Monday, 23 November 2009

Hospice Haul

An unexpected visit to the hospice bookshop this weekend and a modest but decent haul to reinforce my green credentials, i.e. recycling old books. I won't say which hospice bookshop as one of the assistants (and no it wasn't a woman) wouldn't stop talking all the time we were there in a very carrying voice about utter trivia, until I was reduced to muttering Oh, do be quiet, under my breath and contemplating ssshhing loudly like an officious librarian. Even The Good Companion, normally the most patient of people, was annoyed by it.
Anyway, back to the books: two poetry books, The Nation's Favourite Poems of Childhood and A Book of Modern Verse (1942) with a lovely butter-yellow cover with a sun(?) motif on it (for a mere 50p), which, among the usual suspects, includes some more unusual poets in it (Rosenberg, Sorley, Monro?), though only two women, Laura Riding and the amazing H.D. Looking at the list of other titles in the series, I realise I may have another and trawling the shelves find The Rubaiyat of Omar Khayyam, though the cover is not as cheery as the Modern Verse one.

And (yet more verse) an old green-and-white Penguin of The Song of Roland (£1) with, oddly, the former owner's name, E Davies, written at the top of the front cover (maybe he/she had had trouble with losing books). I probably won't be rushing to read this any time soon, but it looks so nice and has a copy of a roundel from Chartres cathedral showing Roland blowing the Olifant (?) and trampling 'dismembered Saracens' on the cover. God's hand is sticking down from heaven to accept Roland's 'token'.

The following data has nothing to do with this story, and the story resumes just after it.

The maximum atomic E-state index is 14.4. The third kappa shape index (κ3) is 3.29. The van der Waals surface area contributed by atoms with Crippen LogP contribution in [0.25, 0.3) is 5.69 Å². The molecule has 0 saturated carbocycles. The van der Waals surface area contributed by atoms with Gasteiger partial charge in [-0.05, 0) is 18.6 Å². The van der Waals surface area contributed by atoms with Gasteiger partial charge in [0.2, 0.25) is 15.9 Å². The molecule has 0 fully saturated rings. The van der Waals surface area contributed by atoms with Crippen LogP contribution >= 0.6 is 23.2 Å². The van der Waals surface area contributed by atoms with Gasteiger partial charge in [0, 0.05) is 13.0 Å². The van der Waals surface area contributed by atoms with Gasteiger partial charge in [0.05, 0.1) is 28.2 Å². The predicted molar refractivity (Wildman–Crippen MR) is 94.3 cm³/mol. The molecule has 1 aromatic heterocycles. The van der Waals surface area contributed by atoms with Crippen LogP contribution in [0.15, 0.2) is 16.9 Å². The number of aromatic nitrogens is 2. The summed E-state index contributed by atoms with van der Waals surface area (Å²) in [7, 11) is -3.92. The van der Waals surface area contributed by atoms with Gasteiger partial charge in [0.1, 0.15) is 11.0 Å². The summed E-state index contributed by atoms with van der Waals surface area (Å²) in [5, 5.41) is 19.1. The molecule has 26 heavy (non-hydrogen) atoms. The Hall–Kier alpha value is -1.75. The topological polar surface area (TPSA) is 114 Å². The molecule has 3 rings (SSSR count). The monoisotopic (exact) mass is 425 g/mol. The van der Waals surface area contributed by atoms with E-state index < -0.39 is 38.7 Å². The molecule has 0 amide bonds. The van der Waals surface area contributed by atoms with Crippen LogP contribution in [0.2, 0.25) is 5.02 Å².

Finally, a selection of Kilvert's Diary (£1.50) for which I have Susan Hill's warm recommendation in the celebrated Howard's End is on the Landing to thank. (I also considered an old hardback Enid Blyton, rather tatty and jacketless - one of the more expensive items at an outrageous £5 - presumably because these are now once again Fashionable, but decided against.)

I also borrowed more from my mother's shelves; The Hill of Devi, E.M. Forster's letters home from India (which links in to my reading of Virginia Woolf's diaries who mentions 'Morgan's' trip to/return from India') and to satisfy my diary longings: Nella Last's War diaries (as brought to the TV by Victoria Wood) and her post-war diaries.
And, absolutely finally, as I keep recommending it, I reborrowed The Diary of a Provincial Lady by E.M. Delafield to dip into. Having recently been to a similar parents' social evening/PTA recruitment event, I find a chord being struck with this:

I sit with several other mothers and we talk about our boys in tones of disparagement, and about one another's boys with great enthusiasm.
Am asked what I think of Harriet Hume but am unable to say, as I have not read it. Have a depressed feeling that this is going to be another case of Orlando about which was perfectly able to talk most intelligently until I read it, and found myself unfortunately unable to understand any of it.

And so back to Virginia ...

1 comment:

  1. I do love the Nella Last books - I was very excited when they brought out Nella Last's Peace.